How can you get the most out of your employees? How can you make sure that they are being as productive as possible? The answer isn’t to make them work more or to monitor what they do more closely. Instead, making your employees more productive should involve a multi-pronged approach with strong leadership.
The phrase human resources aside, people aren’t automatons and while they can certainly be great resources, they don’t work like machines. There is a danger of being too informal with your employees, but you should treat them like full humans, getting to know them and what is important to them. This can also allow you to discover talents you may not have realized they had. In turn, they will feel more motivated when they feel appreciated.
Provide the Right Tools
The most motivated people in the world can’t be productive if they don’t have the tools they need. Listen to your employees about what they need to do their job and take their feedback seriously. Maybe that’s a piece of software or an ergonomic keyboard. Maybe it’s permission to wear noise-canceling headphones in the office in order to better focus on work. Whatever it is, try to give your employees what they say is needed instead of what you think they should need.
Friendly competition can be a great way to boost productivity in the office. The prizes should be of enough value to motivate employees but not things that will engender frustration and jealousy, like paid time off. Try to be creative with what is on offer, giving them something out of the ordinary. For example, a subscription to a snack box that offers snacks from all different countries could be given to an individual or a team. This could be a fun prize to share. Other possibilities include another type of subscription box, tickets to see a local sports team play or gift certificates to a restaurant.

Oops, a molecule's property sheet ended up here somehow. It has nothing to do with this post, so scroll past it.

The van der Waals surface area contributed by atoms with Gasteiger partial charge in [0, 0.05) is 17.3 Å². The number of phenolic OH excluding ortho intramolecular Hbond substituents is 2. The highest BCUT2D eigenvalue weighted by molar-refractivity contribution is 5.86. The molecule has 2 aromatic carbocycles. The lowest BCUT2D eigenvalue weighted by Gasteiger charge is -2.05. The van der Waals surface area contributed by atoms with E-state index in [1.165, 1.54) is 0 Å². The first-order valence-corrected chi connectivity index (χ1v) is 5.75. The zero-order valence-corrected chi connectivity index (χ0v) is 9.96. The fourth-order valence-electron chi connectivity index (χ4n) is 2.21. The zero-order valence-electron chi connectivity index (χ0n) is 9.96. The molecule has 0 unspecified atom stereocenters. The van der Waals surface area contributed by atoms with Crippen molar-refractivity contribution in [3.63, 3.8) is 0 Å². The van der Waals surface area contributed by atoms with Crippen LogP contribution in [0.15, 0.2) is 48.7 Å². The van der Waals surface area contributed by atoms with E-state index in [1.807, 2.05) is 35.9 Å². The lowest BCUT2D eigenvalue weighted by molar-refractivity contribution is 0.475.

Why should your employees produce more when this is your goal? Working with them to create goals of their own can increase their motivation. Both individual employees and teams can create goals. If your employees do not know how to create goals, this can be a great opportunity for employee development. Teach them how to articulate goals that are both concrete and measurable, and come up with a way to track progress.
If you are trying to boost workplace productivity, it can be very hard to let go of the idea that you need to stay on top of what everyone is doing. Although it may seem counterintuitive, you are likely to get better results if you back off. Micromanaging makes people feel as though they don’t have any ownership of their work and that they are only working to satisfy the standards you have set. You’ll get better performances from people who are intrinsically motivated. This is something you can look for in the hiring process as well, recruiting people who are eager to work independently.